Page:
And what would be an improvement on lame DDLJ jokes? How about a nice little gangster noir with a smart script that really integrates the Bollywood tributes into the story? How about heroes of yesteryear and tomorrow and some terrific character actors? DONE. Sriram Raghavan’s Johnny Gaddaar hurtles headlong from Bimal Roy to Krishna DK and Raj Nidimoru, with stops to visit Vijay Anand and circa-1971 Amitabh on the way. If there isn’t already a version of the Kevin Bacon game featuring Dharmendra, maybe it’s time to start one.
Writer/director Sriram Raghavan shows a ton of panache and sass that works really well here to give an adrenaline boost and some humor to what is essentially a very dark story. After a dedication to filmmaker Anand and writer James Hadley Chase--my fellow American, but I don’t know his work at all--the film begins at the end, with a black-and-white scene of a busload of snickering cops followed by a shooting. (This isn't to say that we know what happens or to whom, quite.) Then we’re swept into a super-pulpy credit sequence with cheesy video effects that recall this 1970s favorite, the original Don:
A shot of a car tipping, Psycho-like, into a quarry pond yields to snapshot introductions of each member of the gang. There’s Seshadri (Dharmendra), the elder statesmen of this band of goons, whose sentimental attachment to his late wife involves listening repeatedly to a tape of her singing “Mora Gora Ang Laile” from Bimal Roy’s lovely Bandini--a film that starred the young Dharmendra as a handsome doctor who loves Nutan (playing a woman who has committed a murder in a moment of surrealist madness) but fails to rescue her from her fatal commitment to her tubercular lover.
|Zakir Hussain is probably a |
perfectly nice man in real life.
And there’s Vikram (Neil Nitin Mukesh, in an assured debut). This handsome young man seems to his co-conspirators to be a nice Indian boy—he is polite and respectful to the elder gangsters in ways that are familiar from more traditional good-son roles. But Vikram isn’t a boy who has been forced by circumstance or momentary weakness into a life of crime. He has a love of flash and a married girlfriend—married, in fact, to the scary Shardul.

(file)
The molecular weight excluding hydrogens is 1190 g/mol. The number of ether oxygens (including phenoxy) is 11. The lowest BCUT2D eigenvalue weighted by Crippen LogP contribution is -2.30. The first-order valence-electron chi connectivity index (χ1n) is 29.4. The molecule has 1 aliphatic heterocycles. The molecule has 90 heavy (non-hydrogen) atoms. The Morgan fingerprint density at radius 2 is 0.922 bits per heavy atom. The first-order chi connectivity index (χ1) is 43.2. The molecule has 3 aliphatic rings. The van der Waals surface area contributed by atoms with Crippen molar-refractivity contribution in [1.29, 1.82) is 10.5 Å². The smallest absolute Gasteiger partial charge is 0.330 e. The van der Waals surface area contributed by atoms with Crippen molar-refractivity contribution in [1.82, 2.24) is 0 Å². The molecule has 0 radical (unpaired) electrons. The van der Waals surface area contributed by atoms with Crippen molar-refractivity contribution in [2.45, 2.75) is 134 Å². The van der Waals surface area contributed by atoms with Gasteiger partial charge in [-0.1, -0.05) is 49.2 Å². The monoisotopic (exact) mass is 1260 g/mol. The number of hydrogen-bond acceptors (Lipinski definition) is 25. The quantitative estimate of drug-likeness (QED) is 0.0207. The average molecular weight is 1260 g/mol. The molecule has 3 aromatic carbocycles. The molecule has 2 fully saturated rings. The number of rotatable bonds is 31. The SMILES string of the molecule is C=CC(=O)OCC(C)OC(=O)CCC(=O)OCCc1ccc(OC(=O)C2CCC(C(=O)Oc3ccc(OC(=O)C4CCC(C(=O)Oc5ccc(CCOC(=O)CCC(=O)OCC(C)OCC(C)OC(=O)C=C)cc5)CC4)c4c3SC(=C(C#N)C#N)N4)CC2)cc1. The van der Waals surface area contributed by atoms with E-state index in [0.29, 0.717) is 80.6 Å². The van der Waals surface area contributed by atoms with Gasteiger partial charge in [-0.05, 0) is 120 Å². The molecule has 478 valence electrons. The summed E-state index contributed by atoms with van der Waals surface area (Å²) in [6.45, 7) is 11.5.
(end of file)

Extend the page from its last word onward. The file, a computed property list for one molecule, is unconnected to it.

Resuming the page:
Vikram is sympathetic up to a point, if only because he’s polite and handsome and fond of his cat. (Can you think of another Indian film where a main character has a pet cat that isn’t just supposed to be creepy? I can’t.) But he doesn’t seem to have absorbed the moral lessons of the old Bollywood movies that his life has been steeping in—and he is too in love with himself to recognize that borrowing the name Johnny from Vijay Anand’s Johny Mera Naam (which happens to be playing on television when Vikram needs a fast nom de guerre) doesn’t mean that the bad deeds can be cast off as easily as Dev Anand’s disguises. This kind of selfishness can get a boy in trouble.
Johnny Gaddaar isn’t a whodunit, as we know very early on that Vikram is plotting to steal the other gang members’ share of a big score (instead of being satisfied with his 20% of the free money) so he can abscond to Canada with the girl. His plan is lifted wholesale from Amitabh’s 1971 Parwana, a film we see several characters watching on television. The suspense happens as one thing after another goes badly wrong with the plan, and as Vikram learns that others are onto him. First the young lover kills reluctantly to keep from being found out. But soon he’s slaughtering people in desperation, knowing (as we do) that each murder makes a bad ending for our—what, hero?—a little more likely.
In the end Vikram doesn’t seem significantly less evil than Shardul or the corrupt Inspector Kanyal (Govind Namdeo, whose ability to convey terrible thoughts with one sleepy glance must make him awfully hard to live with). Honor among thieves? No, the other gangsters have all been dispatched—so much for "Yeh Dosti." The least folly-driven and perhaps most moral character does surprise us by seeking vengeance; the cops in the bus turn around and head over to collect the body.
Even this small restoration of order doesn’t restore much—everyone is either dead or about to be packed off to jail, and while we know that the right man has died, we also know that the killer may think otherwise. As the great Nigel Tufnel so memorably said, “It's like, how much more black could this be? And the answer is none. None more black.”
Pump the music up a little louder, though, and move your body. Hey, you can dump it into a quarry, or maybe for now you can just stow it behind a couch.